By Olivia Schuitema, SRC intern
A marine heat wave known as “The Blob,” lasted from October 2013 to June 2016 in the North Pacific Ocean (von Biela, 2019). Heat waves can have detrimental impacts with both immediate and lasting effects on the marine environment. These warm patches can produce bottom-up disruptions in energy transfer (von Biela, 2019). “Bottom-up” refers to an ecological concept where changes in the lower energy levels in a food chain affect the upper levels of that food chain as well.
A pivotal species in the Prince William Sound ecosystem are the key forage fish the Pacific Sand Lance (Ammodytes personatus) (Abookire and Piatt 2005). Sand lance are indicator species (species that help infer conditions of a certain habitat) that have strong residency and make minimal migrations, tying them certain habitat conditions (von Biela et al., 2019). They have direct connections to species in the upper levels of pelagic food webs including sea birds, marine mammals and larger predatory fish, some of which have conservation status or are targeted for fisheries (von Biela, 2019). Changes in stocks of sea birds and marine mammals have been linked to shifts in abundance of forage fish stocks (Robards, 2002).
Evidence suggests that abundance and growth rates of sand lance are related with certain environmental conditions such as marine productivity and water temperature (von Biela et al., 2019). Researchers examined the nutritional condition of sand lance in Prince William Sound within the 5-year warming period of “The Blob.” Sand lance samples were collected in the field and measured for total length. Back in the laboratory, otoliths (inner ear structures in teleost fish that aid in balance and orientation) were extracted from fish samples, dried and examined under light to see growth rings (von Biela et al., 2019). Otolith layers are similar to tree rings; age of fish can be determined via counting the number rings. Otolith growth size is strongly correlated to somatic size within fish species (von Biela et al., 2019). Determining whole body energy required drying out fish samples, pressing the dried remains into a pellet and weighing the pellet (von Biela et al., 2019).
Past studies indicated that sand lance grew slowest and were least abundant in warmer areas compared to cooler areas (Robards et al. 2002). Results of this study support past findings; with the higher temperatures during the heat wave, there was a decrease in total length and a decline in whole body energy in sand lance samples (von Biela et al., 2019). This suggests that with warming temperatures, sand lance must expend higher metabolic energy in order to survive, resulting in smaller size and smaller energy stores. In this type of domino effect, the warming temperatures then resulted in lower chlorophyll levels and lower nutrient levels, further contributing to the smaller fish size. These results mean less energy moving up the trophic levels, affecting the health of entire marine food webs. Shifts in climate and environmental conditions could have harmful effects on key species of forage fish such as the sand lance (Abookire and Piatt 2005). This important study could be a predictive snapshot into our future as global temperatures continue to rise.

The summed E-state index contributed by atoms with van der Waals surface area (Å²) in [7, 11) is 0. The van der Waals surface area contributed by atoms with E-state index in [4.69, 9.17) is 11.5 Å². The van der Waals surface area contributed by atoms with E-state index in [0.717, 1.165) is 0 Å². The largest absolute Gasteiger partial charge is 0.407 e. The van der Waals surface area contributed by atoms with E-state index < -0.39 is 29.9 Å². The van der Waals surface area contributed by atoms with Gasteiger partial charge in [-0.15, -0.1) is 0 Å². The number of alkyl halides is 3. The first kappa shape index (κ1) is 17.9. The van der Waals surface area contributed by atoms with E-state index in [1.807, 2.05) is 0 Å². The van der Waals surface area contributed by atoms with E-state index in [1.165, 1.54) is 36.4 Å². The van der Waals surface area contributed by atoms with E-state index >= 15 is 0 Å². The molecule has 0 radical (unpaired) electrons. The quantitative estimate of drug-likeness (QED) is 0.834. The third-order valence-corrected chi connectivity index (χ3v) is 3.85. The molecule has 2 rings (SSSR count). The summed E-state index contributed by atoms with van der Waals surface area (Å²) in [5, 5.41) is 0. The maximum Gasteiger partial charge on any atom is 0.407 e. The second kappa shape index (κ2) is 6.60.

Abookire AA, Piatt JF. 2005. Oceanographic conditions structure forage fishes into lipid-rich and lipid-poor communities in lower Cook Inlet, Alaska, USA. Mar Ecol Prog Ser 287: 229−240
Robards MD, Rose GA, Piatt JF. 2002. Growth and abundance of Pacific sand lance, Ammodytes hexapterus, under differing oceanographic regimes. Environ Biol Fishes 64: 429−441
Von Biela, R. Vanessa, et al. 2019. Extreme reduction in nutritional value of a key forage fish during the Pacific marine heatwave of 2014−2016. Mar Ecol Prog Ser 613: 171-182